“He is the last of the Mohicans. All of the other big cartels have been decapitated. That is why they want him so badly.” —Jorge Chabat, Mexico City Law Enforcement Expert

“A virtual nonstop chase.” —Trading Markets


1. The Great Escape

Prison guard Jaime Sanchez Flores made his usual rounds at 9.15 p.m. at Puente Grande. Nothing was amiss, everyone was in his place.

There was reason to be especially vigilant. Earlier that Friday, 19 January 2001, a group of high-ranking Mexican officials had visited the maximum-security facility, located in the central state of Jalisco. Leading the delegation was Jorge Tello Peon, the nation’s deputy police chief, and high among his concerns was one inmate in particular: Joaquin Archivaldo “El Chapo” Guzman Loera.

Chapo had been in Puente Grande since 1995, having been transferred there two years after his capture in Guatemala. Although he had been behind bars for nearly eight years, and had never tried to break out, there was good reason for Tello Peon to be worried. Just days before the officials’ 19 January visit, the Mexican Supreme Court had ruled that criminals tried in Mexico could be more easily extradited to the United States.

Chapo, facing drug trafficking indictments north of the border, could soon find himself on the way to a maximum-security prison in the United States.

No drug trafficker wanted to face such a fate, and Tello Peon knew it. So did Chapo. Within the towering whitewashed walls of Puente Grande, Chapo could still run his business with little difficulty. Corruption in the prison was rampant, and Chapo’s status as one of Mexico’s most formidable narcos was indisputable—even if he was locked away in a Mexican jail.

But in the United States, Chapo would face real justice, with real consequences. It was every narco’s fear, to be cut off from his closest cronies, his network – to be moved out of the Mexican system that was so riddled with corruption. During the 1980s, Colombia’s drug lords had fought a terror campaign in order to beat down extradition laws; Mexico’s drug lords were of a similar mindset. Chapo would not go to the United States.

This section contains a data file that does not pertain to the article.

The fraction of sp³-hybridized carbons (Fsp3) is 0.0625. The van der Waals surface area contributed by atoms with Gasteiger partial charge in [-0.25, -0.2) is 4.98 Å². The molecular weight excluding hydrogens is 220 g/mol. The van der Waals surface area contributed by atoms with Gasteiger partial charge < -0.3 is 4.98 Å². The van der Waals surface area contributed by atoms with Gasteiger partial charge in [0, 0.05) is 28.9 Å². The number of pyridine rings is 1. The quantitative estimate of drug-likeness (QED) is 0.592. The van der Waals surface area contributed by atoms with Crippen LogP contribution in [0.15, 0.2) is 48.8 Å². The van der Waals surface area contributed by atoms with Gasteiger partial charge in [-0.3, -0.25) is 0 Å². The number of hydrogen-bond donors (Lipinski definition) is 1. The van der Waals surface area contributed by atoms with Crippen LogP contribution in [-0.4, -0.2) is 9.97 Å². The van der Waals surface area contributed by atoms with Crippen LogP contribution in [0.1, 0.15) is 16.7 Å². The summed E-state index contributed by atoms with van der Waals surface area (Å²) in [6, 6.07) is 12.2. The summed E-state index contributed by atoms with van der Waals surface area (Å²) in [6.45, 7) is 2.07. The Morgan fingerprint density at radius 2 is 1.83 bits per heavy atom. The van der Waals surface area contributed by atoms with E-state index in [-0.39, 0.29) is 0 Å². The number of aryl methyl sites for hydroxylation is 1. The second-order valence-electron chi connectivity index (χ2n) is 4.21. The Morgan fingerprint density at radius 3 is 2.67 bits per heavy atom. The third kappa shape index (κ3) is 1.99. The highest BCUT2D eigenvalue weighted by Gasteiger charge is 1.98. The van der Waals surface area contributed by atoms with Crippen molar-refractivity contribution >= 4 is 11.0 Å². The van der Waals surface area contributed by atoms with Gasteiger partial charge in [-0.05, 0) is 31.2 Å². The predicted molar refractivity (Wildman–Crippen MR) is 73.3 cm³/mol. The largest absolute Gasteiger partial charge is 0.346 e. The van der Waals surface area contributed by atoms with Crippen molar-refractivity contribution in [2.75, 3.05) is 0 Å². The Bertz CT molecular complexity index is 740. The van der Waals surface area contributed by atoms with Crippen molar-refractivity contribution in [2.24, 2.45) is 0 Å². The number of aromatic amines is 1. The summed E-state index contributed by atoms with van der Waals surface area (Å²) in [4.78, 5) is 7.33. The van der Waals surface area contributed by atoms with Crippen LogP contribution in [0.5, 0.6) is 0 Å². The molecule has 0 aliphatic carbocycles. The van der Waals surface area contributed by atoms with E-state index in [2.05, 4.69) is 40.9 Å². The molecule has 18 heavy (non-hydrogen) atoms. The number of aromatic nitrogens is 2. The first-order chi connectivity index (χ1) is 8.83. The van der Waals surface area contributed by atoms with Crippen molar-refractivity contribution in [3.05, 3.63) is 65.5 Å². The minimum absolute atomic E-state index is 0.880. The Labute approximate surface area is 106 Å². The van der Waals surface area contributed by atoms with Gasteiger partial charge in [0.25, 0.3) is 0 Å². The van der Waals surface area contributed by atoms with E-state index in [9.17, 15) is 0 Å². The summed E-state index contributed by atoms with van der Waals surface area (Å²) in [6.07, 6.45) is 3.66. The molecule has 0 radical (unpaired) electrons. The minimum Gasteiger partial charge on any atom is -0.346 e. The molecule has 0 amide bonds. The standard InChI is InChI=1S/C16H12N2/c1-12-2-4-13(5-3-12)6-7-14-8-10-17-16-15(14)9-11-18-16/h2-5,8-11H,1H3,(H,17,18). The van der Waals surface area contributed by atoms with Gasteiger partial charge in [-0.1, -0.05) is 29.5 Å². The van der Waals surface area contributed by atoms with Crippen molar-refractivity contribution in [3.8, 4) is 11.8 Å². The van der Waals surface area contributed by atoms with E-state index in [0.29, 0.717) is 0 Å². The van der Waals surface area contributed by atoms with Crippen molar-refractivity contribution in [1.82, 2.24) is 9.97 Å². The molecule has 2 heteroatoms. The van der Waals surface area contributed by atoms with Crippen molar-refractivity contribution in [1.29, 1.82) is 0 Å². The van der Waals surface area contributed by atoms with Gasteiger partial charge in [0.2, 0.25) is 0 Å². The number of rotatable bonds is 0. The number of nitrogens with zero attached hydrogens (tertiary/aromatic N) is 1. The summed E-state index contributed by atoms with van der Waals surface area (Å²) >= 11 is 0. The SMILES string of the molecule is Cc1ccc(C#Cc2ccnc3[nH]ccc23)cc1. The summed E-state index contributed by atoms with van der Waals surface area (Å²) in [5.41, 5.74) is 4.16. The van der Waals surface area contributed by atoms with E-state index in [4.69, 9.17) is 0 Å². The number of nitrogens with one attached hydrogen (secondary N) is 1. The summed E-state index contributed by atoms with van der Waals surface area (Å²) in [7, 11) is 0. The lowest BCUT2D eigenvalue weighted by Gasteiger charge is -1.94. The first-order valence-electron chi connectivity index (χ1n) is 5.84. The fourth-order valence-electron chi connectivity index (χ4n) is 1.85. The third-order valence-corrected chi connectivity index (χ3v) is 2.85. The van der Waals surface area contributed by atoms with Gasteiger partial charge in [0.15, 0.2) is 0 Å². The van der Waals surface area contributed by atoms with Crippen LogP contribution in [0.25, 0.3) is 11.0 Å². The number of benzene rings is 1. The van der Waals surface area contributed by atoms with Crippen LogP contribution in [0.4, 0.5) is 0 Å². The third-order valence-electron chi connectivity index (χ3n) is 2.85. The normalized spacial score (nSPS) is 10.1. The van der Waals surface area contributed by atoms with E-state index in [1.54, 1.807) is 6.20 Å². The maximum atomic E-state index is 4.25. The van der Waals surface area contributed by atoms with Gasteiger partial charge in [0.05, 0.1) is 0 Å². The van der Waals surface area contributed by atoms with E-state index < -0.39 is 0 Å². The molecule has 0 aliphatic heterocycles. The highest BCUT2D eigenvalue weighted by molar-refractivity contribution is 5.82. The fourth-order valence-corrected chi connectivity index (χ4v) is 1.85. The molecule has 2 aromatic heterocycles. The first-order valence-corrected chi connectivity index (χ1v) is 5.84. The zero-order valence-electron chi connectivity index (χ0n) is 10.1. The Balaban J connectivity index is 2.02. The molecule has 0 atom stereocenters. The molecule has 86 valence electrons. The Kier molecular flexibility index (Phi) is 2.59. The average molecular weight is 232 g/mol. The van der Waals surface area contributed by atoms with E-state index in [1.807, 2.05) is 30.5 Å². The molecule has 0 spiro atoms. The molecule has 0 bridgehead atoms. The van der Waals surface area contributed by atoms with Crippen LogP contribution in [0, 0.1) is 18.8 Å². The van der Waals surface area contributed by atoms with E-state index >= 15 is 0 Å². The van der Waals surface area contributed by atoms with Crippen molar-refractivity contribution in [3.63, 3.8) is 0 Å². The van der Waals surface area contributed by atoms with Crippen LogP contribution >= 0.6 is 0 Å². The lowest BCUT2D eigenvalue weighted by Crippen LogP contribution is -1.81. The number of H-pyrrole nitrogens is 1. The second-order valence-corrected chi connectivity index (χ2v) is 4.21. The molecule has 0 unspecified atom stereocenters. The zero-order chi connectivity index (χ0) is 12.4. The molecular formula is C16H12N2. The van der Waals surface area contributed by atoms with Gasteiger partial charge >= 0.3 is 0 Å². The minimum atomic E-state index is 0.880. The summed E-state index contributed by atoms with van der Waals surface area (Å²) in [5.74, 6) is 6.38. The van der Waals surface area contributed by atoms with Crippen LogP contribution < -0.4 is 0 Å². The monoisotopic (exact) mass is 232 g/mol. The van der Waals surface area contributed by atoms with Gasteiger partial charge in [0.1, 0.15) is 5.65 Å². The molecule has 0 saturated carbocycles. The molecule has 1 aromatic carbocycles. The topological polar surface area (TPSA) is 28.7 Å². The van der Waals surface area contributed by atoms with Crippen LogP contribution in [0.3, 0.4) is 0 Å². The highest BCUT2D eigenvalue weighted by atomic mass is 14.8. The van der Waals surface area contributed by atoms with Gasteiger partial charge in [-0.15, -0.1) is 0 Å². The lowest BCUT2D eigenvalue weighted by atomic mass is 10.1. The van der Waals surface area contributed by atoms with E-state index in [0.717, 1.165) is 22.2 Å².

Minutes after Sanchez Flores did his last rounds, the lights went out in the cells at the facility, which held 508 prisoners. At the time, Puente Grande was one of three maximum-security penitentiaries in Mexico, equipped with 128 of the best closed-circuit TV cameras—they monitored every corner of the jail—and alarm systems available. The cameras were all operated from outside the prison itself, and no one on the site had access to the controls. In the hallways, only one door could be open at a time—each was electronically controlled.

Between forty-five minutes and an hour after Sanchez Flores last checked up on the drug lord, a guard named Francisco Camberos Rivera, a.k.a. “El Chito,” opened Chapo’s electronically locked cell.

The high-priority prisoner waltzed down the hall and hopped into a laundry cart, which El Chito wheeled right out of Cell Block C3. They took a right, and headed down to the next level of the prison. Most of the electronic doors opened easily, as the circuits had been cut. Others were broken and didn’t work anyway, so they just swung open. One door had been propped open with an old shoe—hardly the epitome of maximum security that the government claimed.

El Chito and Chapo—still in the cart—turned towards Cell Block B3, but the guard quickly realized that was a bad move. There were still people in the dining area, probably guards having a late meal. So El Chito chose a seemingly risky route, going through the hallway lined with observation rooms—which was normally also filled with guards—towards the main exit.

They passed into the area in which visitors and all those who enter the prison during daylight hours are searched from head to toe. The on-duty guard asked El Chito where he was going.

Taking out the laundry, like I always do, the guard replied.

The on-duty officer stuck his hands deep in the cart—but not deep enough. All he felt were clothes and sheets. He waved them through; Chapo was wheeled out of the gates.

Only one guard was monitoring the car park, and he was indoors behind a glass pane with his nose buried in paperwork at his desk. Chapo shed his beige prison jumpsuit and shoes and hopped out of the cart, into the boot of a nearby Chevrolet Monte Carlo.

El Chito dropped the cart off just inside the main gate, as he always did when taking out the laundry, and got behind the wheel of the getaway car. They began their drive out of Puente Grande.

A guard stopped them as they tried to leave the car park. But his shift was about to end, and he was in no mood to do his job thoroughly. He had a quick look inside the vehicle, ignoring the boot, and waved El Chito through. The guard and Chapo drove away down Zapotlanejo Avenue.